In the present invention, the performance of a fixed cutter bit is improved by providing a cutter which maintains the smallest possible wear surface while simultaneously maintaining a sharp cutting edge against the rock surface during its lifetime. This is accomplished by maximizing the amount of a diamond at the developing wear scar in such a way as to provide cutting action both perpendicular and parallel to the direction of a bit rotation.
Diamond is used on the area in which the wear scar will develop, rather than on the entire perimeter of the cutter, with the advantage that the areas of the cutter which are to be brazed to the bit body are tungsten carbide, which can be readily brazed to the bit body. Polycrystalline diamond is not wetted by braze, and therefore, additional diamond around the perimeter of the cutter reduces the wettable area of the cutter, resulting in a weaker bond of the PDC to the bit body. In the prior art cutters of Smith (U.S. Pat. No. 5,351,772) and Flood et al. (U.S. Pat. No. 5,486,137), the diamond layer is thickest at the outer edge of the cutter and radially symmetrical, which means that diamond is present on the side of the cutter which is brazed to the bit body, thereby weakening the bond between cutter and bit body. In the inventive cutter, the side of the cutter which is brazed to the bit body is similar to standard flat interface PDC cutters, which can be bonded easily and securely to the bit body.
In the inventive cutter, the layer of polycrystalline diamond (or other superhard material) approximates the area of the developing wear scar. The polycrystalline diamond extends into the interior of the compact as a ridge with a curved profile. Although one previous cutter design of which we are aware (Flood et al., U.S. Pat. No. 5,494,477) includes a diamond layer which is thicker on one side, the interface differs in that it slopes linearly downward from a line which is a chord of the circular compact. The interface is thus planar; when the wear scar has developed far enough to cut through the interface into the substrate, the cutting performance of the cutter deteriorates and the substrate material is worn away. In contrast, the ridge of polycrystalline diamond in the inventive cutter has a curved, rather than planar profile, and is not constrained to extend from the center of the cutter radially to the edge In the preferred embodiment of the present invention, the parabolic ridge extends beyond the center of the cutter, so that a parabolic diamond region remains even when the cutter has worn to the mid-point.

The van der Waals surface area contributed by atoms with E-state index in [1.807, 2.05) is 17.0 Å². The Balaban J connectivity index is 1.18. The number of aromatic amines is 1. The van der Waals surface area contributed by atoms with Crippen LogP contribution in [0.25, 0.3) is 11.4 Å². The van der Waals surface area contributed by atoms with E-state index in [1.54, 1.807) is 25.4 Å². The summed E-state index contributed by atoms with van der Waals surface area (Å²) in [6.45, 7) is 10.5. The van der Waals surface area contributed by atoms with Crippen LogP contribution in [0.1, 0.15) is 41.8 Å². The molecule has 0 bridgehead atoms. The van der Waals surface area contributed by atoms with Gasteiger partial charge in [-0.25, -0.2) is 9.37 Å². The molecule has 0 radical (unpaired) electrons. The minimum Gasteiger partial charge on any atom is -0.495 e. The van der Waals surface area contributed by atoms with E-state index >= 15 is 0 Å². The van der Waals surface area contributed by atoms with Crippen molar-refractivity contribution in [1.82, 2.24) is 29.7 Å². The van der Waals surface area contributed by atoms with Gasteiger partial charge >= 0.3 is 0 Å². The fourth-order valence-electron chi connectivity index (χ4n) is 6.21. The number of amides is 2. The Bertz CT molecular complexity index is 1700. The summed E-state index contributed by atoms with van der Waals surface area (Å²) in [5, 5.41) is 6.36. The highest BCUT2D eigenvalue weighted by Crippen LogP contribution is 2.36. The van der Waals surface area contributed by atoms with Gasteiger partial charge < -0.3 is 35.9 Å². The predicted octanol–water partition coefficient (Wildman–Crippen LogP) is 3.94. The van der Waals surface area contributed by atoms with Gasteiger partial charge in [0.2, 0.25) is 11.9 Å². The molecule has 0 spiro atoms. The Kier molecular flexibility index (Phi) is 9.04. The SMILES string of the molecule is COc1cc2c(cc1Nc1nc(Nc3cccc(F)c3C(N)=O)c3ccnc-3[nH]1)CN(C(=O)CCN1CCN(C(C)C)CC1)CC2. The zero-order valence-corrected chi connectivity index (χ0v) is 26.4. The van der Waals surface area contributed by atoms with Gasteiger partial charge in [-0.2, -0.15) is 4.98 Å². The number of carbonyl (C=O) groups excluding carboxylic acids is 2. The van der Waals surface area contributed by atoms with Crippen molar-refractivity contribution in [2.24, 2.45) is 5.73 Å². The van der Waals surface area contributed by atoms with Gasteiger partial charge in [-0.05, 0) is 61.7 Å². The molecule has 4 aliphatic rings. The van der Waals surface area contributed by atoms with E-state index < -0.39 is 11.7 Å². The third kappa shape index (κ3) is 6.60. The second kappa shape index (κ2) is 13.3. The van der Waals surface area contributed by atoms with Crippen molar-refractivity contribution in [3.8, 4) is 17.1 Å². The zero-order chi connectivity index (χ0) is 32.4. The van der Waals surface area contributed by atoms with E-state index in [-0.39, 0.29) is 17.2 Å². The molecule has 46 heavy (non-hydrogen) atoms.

Two examples of the inventive cutter design are now described. Further modifications may be made without departing from the essential nature of the invention and such modifications are considered to fall within the scope of this patent.
This embodiment of the invention is depicted in FIGS. 6a-6c. The cutter is essentially cylindrical in shape. The inventive cutter has a layer of polycrystalline diamond 6 on a substrate 7. The polycrystalline diamond layer serves as a cutting surface. The cutting surface includes a surface layer which covers on face of the cutter, and, contiguous with the surface layer, a ridge of polycrystalline diamond extending into the substrate. On the side of the cutter, the end of the ridge (seen in cross section) approximates the shape of the wear scar; however, the polycrystalline diamond is not simply a surface feature but extends well into the substrate. This design is based on the theory that the simplest way to prevent a large wear scar from developing is to place a substantial amount of the most wear resistant material (e.g. diamond) in the area of the cutter where the wear scar will develop. Since the wear scar is essentially parabolic in shape, the additional diamond wear is also parabolic in shape. Prior to calculating the size of the parabolic region, the maximum parabolic wear scar must be determined. As shown in FIG. 3, in side view (looking perpendicular to the longitudinal axis of the cutter and parallel to the wear scar), if the simplifying assumption is made that the wear scar is planar, wear scar 5 is defined by a right triangle. The basic shape of the maximum wear scar can be determined from the contact angle θ (which is the rake angle of the cutter mounted in the bit), the depth of the wear scar as measured along the outside diameter of the cutter, and the maximum width as measured at the top of the diamond layer.